Natalie Question #2
Is melodrama stable as a genre or continually evolving?
I think it is safe to say that melodrama is definitely continually evolving. As Singer says in his article, “melodrama starts from and expresses the anxiety brought by a frightening new world in which the traditional patterns of moral order no longer provide the necessary social glue” (5). Singer emphasizes throughout his article that melodrama was so popular because it was a way for people to deal with their anxiety, and also gain a sense of reassurance in their changing environment. Similarly Williams in her first chapter characterizes melodrama, “a perpetually modernizing form” (12). If we look at the start of melodrama, or more specifically at the melodrama that Singer talks about, we begin to understand that melodrama at that time dealt mainly with the issues at hand, and, “thrived in part because its ideological dynamics were so well suited to the period” (4). While many of the techniques and themes of melodrama may still be the same, I think that the genre itself continuous to change as we evolve as a society, and the genre forms to each generation.
Ean Question #2
2) Williams also brings up pathos a lot in her book. A quick Google search defines pathos as "a quality that evokes pity or sadness." For example, on page seven, Williams cites the "pathos of each athlete's story of overcoming adversity" as a media example of melodrama. Cite a quote in real life, be from a political figure, radio host, whatever, that seems melodramatic to you in that it has pathos and explain why you think it is melodramatic and briefly the overwhelming feelings it inspired.
There are without a doubt so many possible examples that could be used to show pathos in real life for the use of pathos is one that is so commonly used. One example that came to mind to me was President Bush’s response to 9/11 (which I think is appropriate due to the fact that we just recognized the 13 year anniversary of 9/11). In his speech President Bush says, “Tonight, I ask for your prayers for all those who grieve, for the children whose worlds have been shattered, for all whose sense of safety and security has been threatened. And I pray they will be comforted by a Power greater than any of us, spoken through the ages in Psalm 23:Even though I walk through the valley of the shadow of death, I fear no evil for you are with me. This is a day when all Americans from every walk of life unite in our resolve for justice and peace. America has stood down enemies before, and we will do so this time. None of us will ever forget this day, yet we go forward to defend freedom and all that is good and just in our world.” This quote is definitely melodramatic in that it uses pathos to evoke a sense of sadness in the viewer or reader in some cases. This quote makes the American public feel as though they are united through his use of words such as “us” and “we.” President Bush also victimizes the US here, clearly making a point of good vs. evil. In addition, President Bush begins this quote by mentioning children, which already makes his use of pathos evident. I think the feelings brought out by this quote are pretty obvious, in that it made people feel as though they were going to get through this dark period, and that there was support all around.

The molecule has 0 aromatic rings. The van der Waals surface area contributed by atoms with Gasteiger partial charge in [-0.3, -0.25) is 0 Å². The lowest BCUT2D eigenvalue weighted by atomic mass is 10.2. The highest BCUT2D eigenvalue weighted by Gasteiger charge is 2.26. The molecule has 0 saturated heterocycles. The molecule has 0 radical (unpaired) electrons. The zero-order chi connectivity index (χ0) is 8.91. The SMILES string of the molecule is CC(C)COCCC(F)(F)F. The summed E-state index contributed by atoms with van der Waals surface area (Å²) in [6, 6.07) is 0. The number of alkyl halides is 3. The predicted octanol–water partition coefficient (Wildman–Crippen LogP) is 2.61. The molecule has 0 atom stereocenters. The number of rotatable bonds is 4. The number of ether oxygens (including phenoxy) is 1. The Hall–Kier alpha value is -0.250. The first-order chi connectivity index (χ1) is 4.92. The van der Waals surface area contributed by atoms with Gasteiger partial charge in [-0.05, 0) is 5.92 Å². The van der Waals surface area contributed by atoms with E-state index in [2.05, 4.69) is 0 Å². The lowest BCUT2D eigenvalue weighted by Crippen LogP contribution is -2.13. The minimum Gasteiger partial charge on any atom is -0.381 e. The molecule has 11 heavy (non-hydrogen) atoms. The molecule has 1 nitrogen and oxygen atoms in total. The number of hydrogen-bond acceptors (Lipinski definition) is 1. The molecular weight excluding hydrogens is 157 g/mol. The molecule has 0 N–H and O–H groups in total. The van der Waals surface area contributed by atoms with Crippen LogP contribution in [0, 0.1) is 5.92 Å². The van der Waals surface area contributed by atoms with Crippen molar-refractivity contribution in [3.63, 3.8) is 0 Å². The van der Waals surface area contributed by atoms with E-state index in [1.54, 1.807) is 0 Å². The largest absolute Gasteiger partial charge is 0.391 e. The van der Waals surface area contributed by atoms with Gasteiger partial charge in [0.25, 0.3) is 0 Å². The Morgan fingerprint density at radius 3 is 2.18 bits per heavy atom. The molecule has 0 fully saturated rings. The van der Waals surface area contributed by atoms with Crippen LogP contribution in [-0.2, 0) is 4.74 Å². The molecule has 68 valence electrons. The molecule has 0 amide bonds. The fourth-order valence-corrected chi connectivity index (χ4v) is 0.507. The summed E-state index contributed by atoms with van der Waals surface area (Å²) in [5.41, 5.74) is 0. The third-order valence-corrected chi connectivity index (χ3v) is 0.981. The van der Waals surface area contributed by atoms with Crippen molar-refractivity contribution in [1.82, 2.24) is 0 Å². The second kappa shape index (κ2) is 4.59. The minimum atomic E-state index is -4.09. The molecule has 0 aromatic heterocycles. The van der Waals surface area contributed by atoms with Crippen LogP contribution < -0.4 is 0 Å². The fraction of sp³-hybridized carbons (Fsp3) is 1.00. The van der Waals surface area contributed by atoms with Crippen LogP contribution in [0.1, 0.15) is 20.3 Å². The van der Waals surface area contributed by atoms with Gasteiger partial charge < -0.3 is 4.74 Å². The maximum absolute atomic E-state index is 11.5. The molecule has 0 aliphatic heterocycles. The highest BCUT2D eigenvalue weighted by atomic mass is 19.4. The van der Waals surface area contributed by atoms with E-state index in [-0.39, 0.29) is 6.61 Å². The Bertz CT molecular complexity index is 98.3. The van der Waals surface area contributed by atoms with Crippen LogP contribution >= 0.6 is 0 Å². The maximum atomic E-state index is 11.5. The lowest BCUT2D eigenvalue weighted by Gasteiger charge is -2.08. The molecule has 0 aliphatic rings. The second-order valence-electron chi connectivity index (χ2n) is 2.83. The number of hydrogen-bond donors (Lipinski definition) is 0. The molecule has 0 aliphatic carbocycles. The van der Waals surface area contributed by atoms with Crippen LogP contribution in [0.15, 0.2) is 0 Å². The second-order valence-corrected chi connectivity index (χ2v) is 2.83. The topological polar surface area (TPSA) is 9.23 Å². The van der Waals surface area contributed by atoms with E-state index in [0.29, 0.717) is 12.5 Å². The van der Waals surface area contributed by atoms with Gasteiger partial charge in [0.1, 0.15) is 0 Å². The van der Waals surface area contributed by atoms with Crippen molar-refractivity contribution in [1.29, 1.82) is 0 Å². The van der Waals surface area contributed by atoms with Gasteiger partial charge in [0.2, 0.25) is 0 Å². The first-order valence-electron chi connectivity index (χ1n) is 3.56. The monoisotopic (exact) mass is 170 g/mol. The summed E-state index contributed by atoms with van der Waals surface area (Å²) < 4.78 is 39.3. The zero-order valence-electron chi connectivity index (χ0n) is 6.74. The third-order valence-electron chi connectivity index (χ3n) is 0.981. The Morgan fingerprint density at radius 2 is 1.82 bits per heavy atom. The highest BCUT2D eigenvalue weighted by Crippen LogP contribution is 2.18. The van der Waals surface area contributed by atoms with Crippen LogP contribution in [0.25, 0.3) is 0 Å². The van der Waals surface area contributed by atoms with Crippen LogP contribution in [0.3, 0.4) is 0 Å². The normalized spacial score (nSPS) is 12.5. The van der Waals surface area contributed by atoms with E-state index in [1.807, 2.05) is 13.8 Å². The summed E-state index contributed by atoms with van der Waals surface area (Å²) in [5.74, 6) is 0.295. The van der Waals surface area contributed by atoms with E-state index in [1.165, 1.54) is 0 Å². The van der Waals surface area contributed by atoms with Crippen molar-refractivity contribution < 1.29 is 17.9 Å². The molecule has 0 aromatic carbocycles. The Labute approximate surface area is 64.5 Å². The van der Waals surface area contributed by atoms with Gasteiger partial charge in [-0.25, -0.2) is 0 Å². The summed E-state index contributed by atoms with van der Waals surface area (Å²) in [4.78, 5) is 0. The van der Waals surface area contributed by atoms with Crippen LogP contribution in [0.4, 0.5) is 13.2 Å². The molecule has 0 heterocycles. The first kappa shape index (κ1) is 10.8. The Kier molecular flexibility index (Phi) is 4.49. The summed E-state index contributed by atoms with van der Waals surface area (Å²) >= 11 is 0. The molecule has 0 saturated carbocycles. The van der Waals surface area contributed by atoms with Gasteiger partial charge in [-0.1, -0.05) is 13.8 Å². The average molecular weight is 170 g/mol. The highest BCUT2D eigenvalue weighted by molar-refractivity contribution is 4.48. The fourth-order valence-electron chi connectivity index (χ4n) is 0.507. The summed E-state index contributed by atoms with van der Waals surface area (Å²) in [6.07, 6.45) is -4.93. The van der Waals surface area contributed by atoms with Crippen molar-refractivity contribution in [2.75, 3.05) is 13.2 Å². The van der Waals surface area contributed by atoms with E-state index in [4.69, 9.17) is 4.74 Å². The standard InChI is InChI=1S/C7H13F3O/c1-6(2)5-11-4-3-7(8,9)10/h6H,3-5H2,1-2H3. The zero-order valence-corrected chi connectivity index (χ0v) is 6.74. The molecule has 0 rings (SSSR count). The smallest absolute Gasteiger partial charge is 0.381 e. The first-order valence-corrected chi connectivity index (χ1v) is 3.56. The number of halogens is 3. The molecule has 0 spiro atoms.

Philip Question #3
On page 15, Williams explains about swimmer Tom Dolan, Gymnast Kerri Strug and other athletes in the 1996 Olympics. In what way does he think that the 1996 Olympics were melodramatic? Can you think of other examples where melodrama was used in the context of sports and what was the role of the national television in those instances?
Williams says that the 1996 Olympics were melodramatic because the commentators “succeeded in applying pathos to realms of action that made an old form seem new” (15). The commentators used “action combined with pathos of each athlete’s story overcoming adversity” (15). To be honest I don’t actually watch sports that often, but when I do it’s mainly the world cup, which I definitely think incorporates a lot of melodrama. One of the best examples of melodrama this year in the World Cup was the injury of Brazil’s star player Neymar. After the injury, the Brazilian media victimized Neymar, turning the whole situation into a battle of good vs. evil. The Columbian player who caused the injury was seen as a villain and Neymar was seen as good. Neymar then recorded a video of himself (crying) that was played on every news channel, and this definitely added to the melodrama and pathos of the whole situation. Television in this situation definitely used melodrama to victimize Neymar, and victimize Brazil essentially because they did lose their best player, and any chance they had of winning the world cup.